Amy has just finished her PhD thesis on knitting, sustainability and consumerism (you can read more here). Her designs do not follow fashion, but are just, well, unique items I suppose, that will stand the test of time. I have to admit to taking a while to get used to this cardigan. I didn't think it was very 'me'. I liked it on everybody else but me (I think 14yo looks fabulous in it, but in my terribly biased view as a mother she looks fabulous in anything). I don't follow fashion at all but my style is very unobtrusive and definitely doesn't stand out. I feel happy in what I wear, but I do really like Amy's philosophy (and since meeting her, have bought very few new items of clothing). But then I started getting compliments on my cardi, and it is so comfortable to wear, that it's slowly becoming my favourite top. In fact, 14yo recently said that I wear it all the time. Bit like 11yo who will wear the same pair of trousers and same t-shirt day in, day out, refusing even to put them in the laundry. I do wash my outfits, promise...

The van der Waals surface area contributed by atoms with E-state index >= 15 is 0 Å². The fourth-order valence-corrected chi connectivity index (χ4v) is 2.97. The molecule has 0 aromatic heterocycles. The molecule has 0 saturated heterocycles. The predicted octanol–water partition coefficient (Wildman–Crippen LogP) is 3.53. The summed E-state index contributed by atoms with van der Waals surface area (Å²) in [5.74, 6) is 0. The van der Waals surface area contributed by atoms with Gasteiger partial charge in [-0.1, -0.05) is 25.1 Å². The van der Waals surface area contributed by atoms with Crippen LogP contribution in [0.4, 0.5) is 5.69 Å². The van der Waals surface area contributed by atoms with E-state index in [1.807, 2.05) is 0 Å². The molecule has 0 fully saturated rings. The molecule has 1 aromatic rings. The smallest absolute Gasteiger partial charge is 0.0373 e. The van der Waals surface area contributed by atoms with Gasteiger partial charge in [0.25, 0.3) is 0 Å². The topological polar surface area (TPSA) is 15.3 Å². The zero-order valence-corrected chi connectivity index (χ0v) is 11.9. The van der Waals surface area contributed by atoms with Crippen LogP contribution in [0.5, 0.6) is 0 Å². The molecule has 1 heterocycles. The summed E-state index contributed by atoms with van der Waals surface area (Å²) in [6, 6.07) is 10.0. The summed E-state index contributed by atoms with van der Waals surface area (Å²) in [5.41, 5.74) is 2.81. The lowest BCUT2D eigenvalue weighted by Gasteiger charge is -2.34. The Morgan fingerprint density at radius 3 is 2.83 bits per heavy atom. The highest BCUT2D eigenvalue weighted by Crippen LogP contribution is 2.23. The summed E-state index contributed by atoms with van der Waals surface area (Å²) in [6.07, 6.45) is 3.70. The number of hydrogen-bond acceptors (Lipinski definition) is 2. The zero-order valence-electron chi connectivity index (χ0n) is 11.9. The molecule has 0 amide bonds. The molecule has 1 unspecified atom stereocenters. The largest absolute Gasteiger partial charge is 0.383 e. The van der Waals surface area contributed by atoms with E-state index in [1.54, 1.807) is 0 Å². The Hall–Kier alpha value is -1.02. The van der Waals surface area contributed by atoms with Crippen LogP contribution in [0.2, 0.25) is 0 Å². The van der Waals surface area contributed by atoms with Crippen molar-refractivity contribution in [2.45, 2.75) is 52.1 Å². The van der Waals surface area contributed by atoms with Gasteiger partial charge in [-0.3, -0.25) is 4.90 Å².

And Amy, if you're reading this, thank you for the pattern. I'm sure it's not the last of your patterns I'll be knitting. You're very talented!